I agree it's what kept the MLS together. It's an incredibly fine line that the MLS has to balance, and I'm not sure how well they can continue to do it. The more soccer grows in popularity, the more recognition there is that the MLS is a feeder league. The MLS does have its share of loyal fans, but the television ratings are brutal (often less than 100,000 viewers), and the announced crowds are a joke (17,000+ for the Red Bulls on average is laughable). The key for the MLS is to improve their "academies". I know this is a new thing, but the more these teams can develop young players before college, the more the game improves for the 19-23 year old players. The MLS makes money when these players are sold to European teams (Altidore was about an $8M sale, Michael Bradley $2M, I think). Guys like Donovan are incredibly rare, most Americans (and really most athletes) want to compete against the highest level they can. The best Americans can find tougher competition in Europe (Dempsey, Bradley, Altidore, even Sasha Klijsten and others), there's nothing the MLS can do about that even if the caps are removed.
 
2013-05-07 02:35:20 PM
shiat. Meant McInnerny, not LeToux.
I blame lack of sleep
 
2013-05-07 04:12:11 PM

SilentStrider: LeToux needs to be making a lot more.


Not sure if serious.  Maybe 2 years ago, but he's been riding the bench a lot more.
 
2013-05-07 05:58:55 PM

JohnHall: I agree it's what kept the MLS together. It's an incredibly fine line that the MLS has to balance, and I'm not sure how well they can continue to do it. The more soccer grows in popularity, the more recognition there is that the MLS is a feeder league. The MLS does have its share of loyal fans, but the television ratings are brutal (often less than 100,000 viewers), and the announced crowds are a joke (17,000+ for the Red Bulls on average is laughable). The key for the MLS is to improve their "academies". I know this is a new thing, but the more these teams can develop young players before college, the more the game improves for the 19-23 year old players. The MLS makes money when these players are sold to European teams (Altidore was about an $8M sale, Michael Bradley $2M, I think). Guys like Donovan are incredibly rare, most Americans (and really most athletes) want to compete against the highest level they can. The best Americans can find tougher competition in Europe (Dempsey, Bradley, Altidore, even Sasha Klijsten and others), there's nothing the MLS can do about that even if the caps are removed.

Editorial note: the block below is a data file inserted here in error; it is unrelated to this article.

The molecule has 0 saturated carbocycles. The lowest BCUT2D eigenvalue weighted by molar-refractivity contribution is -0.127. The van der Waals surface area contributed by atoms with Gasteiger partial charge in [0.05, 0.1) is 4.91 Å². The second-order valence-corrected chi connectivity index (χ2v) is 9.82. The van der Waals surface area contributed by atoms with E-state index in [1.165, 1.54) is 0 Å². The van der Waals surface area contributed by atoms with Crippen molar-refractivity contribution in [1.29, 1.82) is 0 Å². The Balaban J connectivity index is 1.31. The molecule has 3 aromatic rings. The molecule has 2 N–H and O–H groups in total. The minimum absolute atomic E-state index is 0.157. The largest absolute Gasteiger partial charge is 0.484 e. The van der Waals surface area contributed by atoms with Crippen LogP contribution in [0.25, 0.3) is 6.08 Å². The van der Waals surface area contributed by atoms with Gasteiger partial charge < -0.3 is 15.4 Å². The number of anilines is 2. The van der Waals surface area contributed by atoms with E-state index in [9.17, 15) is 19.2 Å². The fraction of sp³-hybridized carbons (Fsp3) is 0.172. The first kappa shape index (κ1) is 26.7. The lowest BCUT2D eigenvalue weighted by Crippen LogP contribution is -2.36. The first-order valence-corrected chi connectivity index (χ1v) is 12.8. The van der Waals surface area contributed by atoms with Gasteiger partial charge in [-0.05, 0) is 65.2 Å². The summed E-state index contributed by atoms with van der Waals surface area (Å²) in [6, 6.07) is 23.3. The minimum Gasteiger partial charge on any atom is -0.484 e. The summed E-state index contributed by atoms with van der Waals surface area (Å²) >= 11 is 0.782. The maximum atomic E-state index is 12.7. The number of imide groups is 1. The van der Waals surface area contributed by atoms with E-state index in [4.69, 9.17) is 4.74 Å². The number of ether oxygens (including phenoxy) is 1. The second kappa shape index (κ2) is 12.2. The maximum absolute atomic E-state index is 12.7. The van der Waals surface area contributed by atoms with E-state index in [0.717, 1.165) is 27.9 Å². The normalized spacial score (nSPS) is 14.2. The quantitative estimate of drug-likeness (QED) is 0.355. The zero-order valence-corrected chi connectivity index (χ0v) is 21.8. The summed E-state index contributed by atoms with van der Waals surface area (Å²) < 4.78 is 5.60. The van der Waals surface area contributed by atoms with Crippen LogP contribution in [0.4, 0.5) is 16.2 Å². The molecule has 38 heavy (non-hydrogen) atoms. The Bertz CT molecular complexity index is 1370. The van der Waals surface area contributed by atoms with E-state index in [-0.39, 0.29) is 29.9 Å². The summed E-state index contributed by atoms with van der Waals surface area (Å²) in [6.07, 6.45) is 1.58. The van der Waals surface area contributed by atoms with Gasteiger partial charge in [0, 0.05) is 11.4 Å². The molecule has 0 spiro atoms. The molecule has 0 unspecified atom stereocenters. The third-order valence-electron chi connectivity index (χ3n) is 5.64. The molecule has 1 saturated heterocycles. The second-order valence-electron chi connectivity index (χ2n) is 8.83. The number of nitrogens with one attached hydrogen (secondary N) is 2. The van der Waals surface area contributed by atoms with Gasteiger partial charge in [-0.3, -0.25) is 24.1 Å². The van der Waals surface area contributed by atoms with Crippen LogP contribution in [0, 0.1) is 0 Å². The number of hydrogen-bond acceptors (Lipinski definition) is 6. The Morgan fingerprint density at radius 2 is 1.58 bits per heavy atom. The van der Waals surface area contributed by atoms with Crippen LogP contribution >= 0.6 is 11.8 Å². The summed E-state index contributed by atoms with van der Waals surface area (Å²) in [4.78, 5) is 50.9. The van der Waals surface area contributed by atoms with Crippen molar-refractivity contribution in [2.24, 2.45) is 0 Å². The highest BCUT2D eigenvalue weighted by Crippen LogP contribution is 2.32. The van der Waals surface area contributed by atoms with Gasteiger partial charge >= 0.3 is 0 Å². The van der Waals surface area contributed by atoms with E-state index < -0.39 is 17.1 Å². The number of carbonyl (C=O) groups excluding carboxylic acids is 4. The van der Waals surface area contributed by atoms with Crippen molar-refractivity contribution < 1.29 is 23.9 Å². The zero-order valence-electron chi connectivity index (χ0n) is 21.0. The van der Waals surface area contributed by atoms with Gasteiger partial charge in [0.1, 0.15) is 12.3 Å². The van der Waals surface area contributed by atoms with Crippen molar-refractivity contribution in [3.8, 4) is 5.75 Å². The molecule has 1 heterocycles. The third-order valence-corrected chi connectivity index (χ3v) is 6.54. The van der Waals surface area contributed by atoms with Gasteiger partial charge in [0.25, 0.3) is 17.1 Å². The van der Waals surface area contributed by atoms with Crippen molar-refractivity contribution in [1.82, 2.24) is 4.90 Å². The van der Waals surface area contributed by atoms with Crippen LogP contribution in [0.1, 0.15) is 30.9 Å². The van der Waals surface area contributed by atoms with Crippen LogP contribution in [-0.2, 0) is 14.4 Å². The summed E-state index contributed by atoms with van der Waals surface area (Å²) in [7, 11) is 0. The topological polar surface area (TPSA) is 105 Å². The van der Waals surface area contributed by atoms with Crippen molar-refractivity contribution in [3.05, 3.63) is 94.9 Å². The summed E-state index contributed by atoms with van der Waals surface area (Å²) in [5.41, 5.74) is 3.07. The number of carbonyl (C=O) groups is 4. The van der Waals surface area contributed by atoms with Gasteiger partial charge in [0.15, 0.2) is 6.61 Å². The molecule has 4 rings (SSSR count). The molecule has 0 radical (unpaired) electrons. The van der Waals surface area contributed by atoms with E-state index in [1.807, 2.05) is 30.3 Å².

There's nothing inherently wrong with not being the best soccer league on the planet. The people who demand that of MLS are being ridiculous. That simply cannot happen for any league outside of western Europe. I don't know that the academy system can be brought up to European standards either- Barca gets kids into their pipeline at age 6, for Pete's sake, and the American school system simply isn't structured to accommodate a similar pipeline here- but it'll come along, in time.

What MLS offers the global soccer community is a parity setting they can't otherwise get. Lack of promotion/relegation means there's no one club that you HAVE to sign for if you don't want to be miserable, and no club that's so utterly stacked that world-class talent has to fight just to get on as a substitute. You can plug in anywhere in the league and make an impact. You can just pick your favorite city, your favorite team, favorite crowd or stadium or coach and know that you have a semi-realistic chance at glory no matter whose colors you put on. MLS' real competition is Australia, the other relegation-less league and thus the only other league that can offer a similar incentive. MLS also has a reputation for being very, very physical and attacking (drawing from American sports culture that demands that you don't play for a tie but rather just pound the bastard in front of you), and with a lot of leagues playing less to win than to not lose, that's a draw as well for anyone that can measure up.